Prewar performance-related materials from around two of 20 boxes were tentatively catalogued and digitized, totaling 473 items. More information was discovered on Shiko and his activities in the new school of Japanese drama (Shingeki) during the Taisho and early Showa periods, including the Gikyoku Kenkyukai (the drama studies association) and the Geijutsu Kyokai (arts societies) from 1921 to 1924 (Taisho 10-13), as well as the Takarazuka Popular Theater (Takarazuka Kokumin-za) from 1926 to 1930 (Taisho 15 to Showa 5). Until now, this information was given little attention due to the limited number of historical sources for it. The Gikyoku Kenkyukai (Geijutsu Kyokai), which was supported by cultural figures that included Waseda University graduates who lived in the Kansai area, held lectures, recitals, and tea parties, as well as free performances of Shingeki for members. Despite the fact that this occurred in the early stages of the Kansai, invitations and casting timelines were mostly set, and a chronological performance table was formulated. A similar chronological table was created for the Takarazuka Kokumin-za, and the team held a debriefing event to report on it (October 27, Building 1, Room 310) (Mizuta “Shiko Tsubouchi and Shingeki – On Takarazuka Kokumin-za”).
Yakumo Koizumi’s letters addressed to Shoyo Tsubouchi, June 4-September 15, 1904
Seitaro Atsumi’s letters addressed to Shoyo Tsubouchi, August 28, 1924
Geijutsu Kyokai, First performance, 26-28 May 1923, “Komyo” [Feat], Shinmachi Enbujo
Selected Research 1
A Research on Movie Theater and Music during the Silent Era Based on Musical Score Materials
Seiji Choki (Professor, Graduate School of Arts and Sciences, the University of Tokyo)
Makiko Kamiya (Visiting Researcher, National Film Center, The National Museum of Modern Art, Tokyo),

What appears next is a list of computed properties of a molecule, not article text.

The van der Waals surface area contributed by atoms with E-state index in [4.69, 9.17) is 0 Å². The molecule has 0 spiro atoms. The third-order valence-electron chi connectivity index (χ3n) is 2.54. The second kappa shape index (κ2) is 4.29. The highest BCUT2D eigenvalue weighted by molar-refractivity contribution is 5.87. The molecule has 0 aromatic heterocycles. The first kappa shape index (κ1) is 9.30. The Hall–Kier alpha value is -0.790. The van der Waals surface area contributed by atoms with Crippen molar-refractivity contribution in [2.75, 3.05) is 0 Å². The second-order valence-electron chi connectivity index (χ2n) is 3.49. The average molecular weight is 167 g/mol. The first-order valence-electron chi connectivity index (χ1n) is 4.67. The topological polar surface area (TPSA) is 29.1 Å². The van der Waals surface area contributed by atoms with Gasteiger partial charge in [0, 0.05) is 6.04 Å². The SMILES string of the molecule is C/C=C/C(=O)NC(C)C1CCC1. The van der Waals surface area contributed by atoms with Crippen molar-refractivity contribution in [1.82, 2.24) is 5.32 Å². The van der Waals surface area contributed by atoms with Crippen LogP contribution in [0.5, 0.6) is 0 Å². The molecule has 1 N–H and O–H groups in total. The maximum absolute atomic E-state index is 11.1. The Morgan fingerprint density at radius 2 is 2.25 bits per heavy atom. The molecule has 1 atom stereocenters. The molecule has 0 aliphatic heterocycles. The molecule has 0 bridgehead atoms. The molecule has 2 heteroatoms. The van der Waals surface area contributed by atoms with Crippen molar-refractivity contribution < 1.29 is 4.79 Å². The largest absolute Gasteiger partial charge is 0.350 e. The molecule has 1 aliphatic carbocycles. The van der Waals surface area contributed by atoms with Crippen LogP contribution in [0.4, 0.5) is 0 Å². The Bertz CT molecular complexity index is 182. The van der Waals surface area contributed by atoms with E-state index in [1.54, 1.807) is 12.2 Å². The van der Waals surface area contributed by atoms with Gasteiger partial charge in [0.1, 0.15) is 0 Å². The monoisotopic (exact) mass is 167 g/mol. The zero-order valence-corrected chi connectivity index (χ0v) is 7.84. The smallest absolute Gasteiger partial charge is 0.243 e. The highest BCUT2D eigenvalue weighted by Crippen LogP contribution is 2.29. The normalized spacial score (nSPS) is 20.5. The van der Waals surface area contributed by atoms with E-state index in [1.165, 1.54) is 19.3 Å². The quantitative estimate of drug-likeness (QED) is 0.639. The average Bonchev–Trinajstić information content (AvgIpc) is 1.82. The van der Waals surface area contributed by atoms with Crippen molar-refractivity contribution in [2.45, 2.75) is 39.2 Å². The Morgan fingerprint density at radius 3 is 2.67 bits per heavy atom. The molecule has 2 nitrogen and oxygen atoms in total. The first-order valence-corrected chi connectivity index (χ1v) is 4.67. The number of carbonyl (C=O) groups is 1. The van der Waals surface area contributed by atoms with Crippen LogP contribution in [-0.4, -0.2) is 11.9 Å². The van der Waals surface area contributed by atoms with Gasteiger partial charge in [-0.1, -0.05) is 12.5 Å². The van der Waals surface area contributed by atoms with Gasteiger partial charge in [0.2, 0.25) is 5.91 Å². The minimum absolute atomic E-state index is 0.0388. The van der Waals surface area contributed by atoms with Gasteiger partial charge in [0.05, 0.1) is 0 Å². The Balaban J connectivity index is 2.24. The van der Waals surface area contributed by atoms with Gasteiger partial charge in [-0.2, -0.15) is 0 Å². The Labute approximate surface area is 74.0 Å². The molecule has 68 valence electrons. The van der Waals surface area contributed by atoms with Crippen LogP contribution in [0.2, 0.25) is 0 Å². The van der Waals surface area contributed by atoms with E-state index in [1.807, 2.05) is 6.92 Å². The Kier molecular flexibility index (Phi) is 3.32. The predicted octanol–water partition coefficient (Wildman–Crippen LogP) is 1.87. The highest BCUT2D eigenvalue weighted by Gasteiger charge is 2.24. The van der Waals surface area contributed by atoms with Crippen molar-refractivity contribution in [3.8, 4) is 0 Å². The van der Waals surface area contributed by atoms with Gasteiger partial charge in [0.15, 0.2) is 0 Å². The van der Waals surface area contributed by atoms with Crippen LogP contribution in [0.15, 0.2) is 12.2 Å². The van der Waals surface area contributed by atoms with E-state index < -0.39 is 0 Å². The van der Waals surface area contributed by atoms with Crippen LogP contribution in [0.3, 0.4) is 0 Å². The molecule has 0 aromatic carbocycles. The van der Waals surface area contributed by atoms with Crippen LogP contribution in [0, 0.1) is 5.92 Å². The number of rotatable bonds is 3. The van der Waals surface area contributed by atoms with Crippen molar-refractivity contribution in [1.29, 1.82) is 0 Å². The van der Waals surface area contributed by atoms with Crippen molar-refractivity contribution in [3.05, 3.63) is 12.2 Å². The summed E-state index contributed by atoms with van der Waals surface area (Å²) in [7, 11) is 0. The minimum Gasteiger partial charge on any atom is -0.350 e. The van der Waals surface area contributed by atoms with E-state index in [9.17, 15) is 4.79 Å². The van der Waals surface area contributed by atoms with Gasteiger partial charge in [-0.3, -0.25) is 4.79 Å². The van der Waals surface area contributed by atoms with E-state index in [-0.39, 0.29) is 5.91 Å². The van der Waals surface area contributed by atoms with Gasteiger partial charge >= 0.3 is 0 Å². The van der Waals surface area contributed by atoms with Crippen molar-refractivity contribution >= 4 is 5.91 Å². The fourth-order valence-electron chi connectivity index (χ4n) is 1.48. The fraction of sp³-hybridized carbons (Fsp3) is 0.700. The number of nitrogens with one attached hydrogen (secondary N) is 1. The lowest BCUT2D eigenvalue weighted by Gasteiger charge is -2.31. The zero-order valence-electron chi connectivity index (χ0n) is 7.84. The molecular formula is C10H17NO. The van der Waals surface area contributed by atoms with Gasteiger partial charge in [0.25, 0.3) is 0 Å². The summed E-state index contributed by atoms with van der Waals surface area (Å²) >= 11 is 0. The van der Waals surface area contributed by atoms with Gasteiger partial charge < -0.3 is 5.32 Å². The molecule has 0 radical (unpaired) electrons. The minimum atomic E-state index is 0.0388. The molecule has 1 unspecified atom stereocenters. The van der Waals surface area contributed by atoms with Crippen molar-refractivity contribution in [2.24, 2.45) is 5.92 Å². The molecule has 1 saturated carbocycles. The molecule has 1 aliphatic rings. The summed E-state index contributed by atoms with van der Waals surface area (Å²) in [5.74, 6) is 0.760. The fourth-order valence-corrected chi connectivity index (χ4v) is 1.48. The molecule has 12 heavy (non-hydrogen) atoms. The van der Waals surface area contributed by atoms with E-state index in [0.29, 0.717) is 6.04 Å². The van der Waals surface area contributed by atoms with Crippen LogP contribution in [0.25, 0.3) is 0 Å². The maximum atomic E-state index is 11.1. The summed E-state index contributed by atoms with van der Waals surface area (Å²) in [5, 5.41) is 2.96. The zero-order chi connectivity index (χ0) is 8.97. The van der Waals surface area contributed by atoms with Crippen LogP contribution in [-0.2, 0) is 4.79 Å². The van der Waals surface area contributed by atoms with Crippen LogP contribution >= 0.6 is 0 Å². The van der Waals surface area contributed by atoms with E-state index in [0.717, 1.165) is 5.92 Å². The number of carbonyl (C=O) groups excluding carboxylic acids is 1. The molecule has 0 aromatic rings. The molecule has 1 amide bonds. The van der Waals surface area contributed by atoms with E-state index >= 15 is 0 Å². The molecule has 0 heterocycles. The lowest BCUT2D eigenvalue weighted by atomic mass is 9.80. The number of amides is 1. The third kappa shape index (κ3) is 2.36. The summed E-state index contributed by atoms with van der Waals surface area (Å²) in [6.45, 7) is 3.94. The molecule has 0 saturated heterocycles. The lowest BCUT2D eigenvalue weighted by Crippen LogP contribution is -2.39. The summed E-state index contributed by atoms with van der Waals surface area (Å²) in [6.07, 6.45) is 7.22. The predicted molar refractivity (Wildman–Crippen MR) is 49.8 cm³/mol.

Fumito Shirai (JSPS Research Fellowship for Young Scientists),
Yohei Yamakami (Part-time Lecturer, Faculty of Music, Tokyo University of the Arts)
The objective of this study is to clarify the practice of providing accompaniment music for silent films in Japan from the mid-1920s to the early 1930s. To examine the changes in the performances and exhibition styles, this study investigates the “Hirano Collection,” a collection of silent film musical score materials (approx. 800 items) preserved at the Tsubouchi Memorial Theatre Museum.
Based on fundamental research into the musical scores and reference performances and screenings, occurring until 2016, that used these scores, the analysis and utilization of the musical scores is being advanced, as it relates to areas including preceding performing arts such as Kabuki, performances of wayogasso（ a syncretic ensemble of Japanese and Western instruments), classical Japanese musical instruments from the same era, and the contemporary practices in movie theaters abroad.
Summary of the Research Findings
Cataloguing and digitization
Based on the catalogue that has been created up until 2016, a revised catalogue has since been refined. The main parts and separately kept parts of scores were verified, so the catalogue was consolidated according to the content of the compositions. A database, organized by opening melody, of the anthology Kino Music Nikkatsu Gakufu, which has been distributed to Nikkatsu exclusive theaters, was created in order to facilitate the verification processes and use of the materials.
Sound source examination of benshi narration recordings
As it was relevant to the study of the musical scores, short play (SP) records containing narration by benshi (live narrators at the silent movie theaters) and musical accompaniment were collected and partly digitized.
At the September 11 public meeting attended by music critic Masato Mori and benshi Ichiro Kataoka, a comparative analysis was carried out for these valuable audio sources, which are owned by both Mori and Kataoka. In particular, the compiling methods and performance methods in several movie narrator recordings for the movie Chuji tabi nikki (A Diary of Chuji’s Travels, 1927) were studied, along with the ohayashi (accompaniment music and sound by Japanese traditional percussion), for which no musical score is preserved in the collection.
Discussions and reference performances related to Japanese classical music performance